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The old Annapolis Department of Public Works building on Spa Road, built in the 1950s, was torn down. The City Council took initial steps Monday to approve funding for the purchase of a new public works facility on Hudson Street.
The old Annapolis Department of Public Works building on Spa Road, built in the 1950s, was torn down. The City Council took initial steps Monday to approve funding for the purchase of a new public works facility on Hudson Street. (By Paul W. Gillespie, Capital Gazette)

The Annapolis City Council paved the way late Monday night for the passage of short-term rental legislation at its next meeting in January while taking the first step toward modifying the city’s capital improvement plan to allow construction of a new public works facility on Hudson Street.

After lengthy public testimony on O-26-19, the council debated the amended bill that seeks to tax and regulate short-term rentals in the city.

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Alderman Rob Savidge, who has raised concerns that the bill does not do enough to address the hundreds of short-term rentals that are already operating in the city, had indicated before the meeting that he intended to introduce four amendments to bolster the regulatory power of the legislation.

But to do so, the Ward 7 Democrat first needed to convince one of the five members on the council who voted in favor of the amended bill at the Nov. 18 meeting to file a motion to reconsider the legislation. It would have allowed Savidge to introduce his amendments. Those members were Mayor Gavin Buckley, and council members Sheila Finlayson, Ross Arnett, Fred Paone and Marc Rodriguez.

Rodriguez was not present at the meeting on Monday. None of the other four obliged Savidge’s request.

Paone, R-Ward 2, said he had strongly considered a motion to reconsider but opted not to in the interest of getting the legislation passed and addressing some of the outstanding issues such as zoning and density at a later date.

“Frankly we need to get this behind us,” Paone said. “We’ve got a budget to come up with this spring. There are other issues here beside this and this has occupied so much of our time that we need to get on with our job with all issues in the city. Not that this isn’t important, of course, it’s important, but we’ve got a city dock to deal with and a number of other things.”

Savidge countered that a motion to reconsider would not change the legislative timeline. A final vote on the bill would take place at the next City Council meeting Jan. 13 regardless, Savidge said.

“Whether or not we reconsider tonight, January is going to be the final vote no matter what we do,” he said. “It’s not going to drag on. All this does is to include Alderman Gay’s amendment and consider mine. ... There’s no cost to this."

Alderman DaJuan Gay, D-Ward 6, shared Savidge’s frustrations, namely because an amendment he had introduced was mistakenly left out of the substitute amendment the council passed on Nov. 18. Gay’s amendment would have dropped the minimum age to apply for a short-term rental license from 21 to 18. Gay’s only option now is to introduce separate legislation that includes the amendment.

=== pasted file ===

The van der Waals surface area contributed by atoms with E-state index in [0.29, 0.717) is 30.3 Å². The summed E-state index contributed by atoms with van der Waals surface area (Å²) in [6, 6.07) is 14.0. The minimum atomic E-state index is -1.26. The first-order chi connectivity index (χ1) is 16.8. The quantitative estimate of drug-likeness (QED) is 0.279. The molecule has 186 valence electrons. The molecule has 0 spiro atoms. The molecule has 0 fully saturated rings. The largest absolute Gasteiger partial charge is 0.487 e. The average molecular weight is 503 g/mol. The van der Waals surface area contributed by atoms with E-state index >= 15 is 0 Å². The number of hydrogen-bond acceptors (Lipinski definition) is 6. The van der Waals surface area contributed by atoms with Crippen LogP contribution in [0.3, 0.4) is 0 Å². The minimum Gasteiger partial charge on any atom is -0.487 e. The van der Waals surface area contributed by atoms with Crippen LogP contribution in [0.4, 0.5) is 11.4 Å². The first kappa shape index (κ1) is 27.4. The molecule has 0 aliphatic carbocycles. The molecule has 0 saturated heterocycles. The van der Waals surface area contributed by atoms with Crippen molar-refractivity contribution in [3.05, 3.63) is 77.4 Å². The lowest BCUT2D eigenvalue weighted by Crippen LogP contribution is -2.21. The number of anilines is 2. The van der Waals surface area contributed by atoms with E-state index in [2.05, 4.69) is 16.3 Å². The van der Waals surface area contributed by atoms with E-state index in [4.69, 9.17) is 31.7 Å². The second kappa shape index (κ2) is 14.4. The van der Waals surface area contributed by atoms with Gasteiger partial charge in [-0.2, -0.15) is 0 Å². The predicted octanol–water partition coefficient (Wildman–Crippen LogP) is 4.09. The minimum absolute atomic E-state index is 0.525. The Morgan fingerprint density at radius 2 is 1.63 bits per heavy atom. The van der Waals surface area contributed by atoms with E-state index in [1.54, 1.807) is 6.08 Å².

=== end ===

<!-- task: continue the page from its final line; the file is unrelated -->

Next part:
While the short-term rental debate winds down, the council gave initial approval Monday to change the language in the city’s capital improvement plan to fit the description of a seven-acre property on Hudson Street where the city hopes to build a new department of public works facility.

The city has appropriated more than $5 million for the project. Buckley announced Friday the city was finalizing a $2.2 million deal to purchase the 6.88-acre parcel.

Mayor Gavin Buckley, council members Fred Paone and Sheila Finlayson at the news conference Friday announcing the proposed site for the new DPW facility.
Mayor Gavin Buckley, council members Fred Paone and Sheila Finlayson at the news conference Friday announcing the proposed site for the new DPW facility. (courtesy of Mitchelle Stephenson)

Construction could start as early as summer, and it’s expected to be less expensive to build out than options on Spa Road or Forest Drive, said Public Works Director David Jarrell, who also was confirmed Monday as the next city manager. He will start Feb. 1.

Cost-saving will come from scaling down the aesthetic features of the new building such as glass. The site is already graded and zoned for industrial use, further reducing cost compared to other sites, Jarrell said.

Jarrell fielded questions from the council about the project. He assured Gay that traffic would not be significantly impacted on Hudson and West Street. Savidge and Alderwoman Elly Tierney, D-Ward 1 asked what would happen to the Spa Road location, which is located in Tierney’s ward.

If part of the site remains an athletic field, it would require minimal remediation including a soil cap and methane wells, Jarrell said. While building residential homes — as was proposed in a now-defunct land swap deal — would call for significant soil excavation, according to initial suggestions from the state’s environmental department, he said.

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The announcement effectively kills a proposed land swap championed by Buckley that would have handed over the existing public works property on Spa Road to a private developer for land along Forest Drive.

“I would feel a lot better if we had a plan and dollars against the remediation of that site before we proceed in purchasing another site. I think that would be the smart thing to do,” Tierney said. “I just want to make sure there’s no groundbreaking until we figure out what we’re doing.”

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